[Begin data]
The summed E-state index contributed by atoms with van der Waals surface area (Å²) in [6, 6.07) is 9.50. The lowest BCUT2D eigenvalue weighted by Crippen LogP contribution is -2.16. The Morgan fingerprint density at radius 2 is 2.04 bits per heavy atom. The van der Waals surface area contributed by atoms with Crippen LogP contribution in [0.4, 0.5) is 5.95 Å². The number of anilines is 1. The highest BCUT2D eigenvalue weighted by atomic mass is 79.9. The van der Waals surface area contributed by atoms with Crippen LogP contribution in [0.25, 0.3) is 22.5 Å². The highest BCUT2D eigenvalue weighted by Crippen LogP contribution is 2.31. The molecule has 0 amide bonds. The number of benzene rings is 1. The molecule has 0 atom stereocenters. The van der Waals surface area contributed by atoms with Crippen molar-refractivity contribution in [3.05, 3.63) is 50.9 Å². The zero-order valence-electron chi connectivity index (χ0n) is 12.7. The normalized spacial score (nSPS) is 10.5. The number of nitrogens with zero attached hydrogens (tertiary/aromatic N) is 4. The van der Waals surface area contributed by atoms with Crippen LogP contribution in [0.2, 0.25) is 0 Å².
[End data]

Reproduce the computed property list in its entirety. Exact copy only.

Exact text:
The summed E-state index contributed by atoms with van der Waals surface area (Å²) in [6, 6.07) is 9.50. The lowest BCUT2D eigenvalue weighted by Crippen LogP contribution is -2.16. The Morgan fingerprint density at radius 2 is 2.04 bits per heavy atom. The van der Waals surface area contributed by atoms with Crippen LogP contribution in [0.4, 0.5) is 5.95 Å². The number of anilines is 1. The highest BCUT2D eigenvalue weighted by atomic mass is 79.9. The van der Waals surface area contributed by atoms with Crippen LogP contribution in [0.25, 0.3) is 22.5 Å². The highest BCUT2D eigenvalue weighted by Crippen LogP contribution is 2.31. The molecule has 0 amide bonds. The number of benzene rings is 1. The molecule has 0 atom stereocenters. The van der Waals surface area contributed by atoms with Crippen molar-refractivity contribution in [3.05, 3.63) is 50.9 Å². The zero-order valence-electron chi connectivity index (χ0n) is 12.7. The normalized spacial score (nSPS) is 10.5. The number of nitrogens with zero attached hydrogens (tertiary/aromatic N) is 4. The van der Waals surface area contributed by atoms with Crippen LogP contribution in [0.2, 0.25) is 0 Å².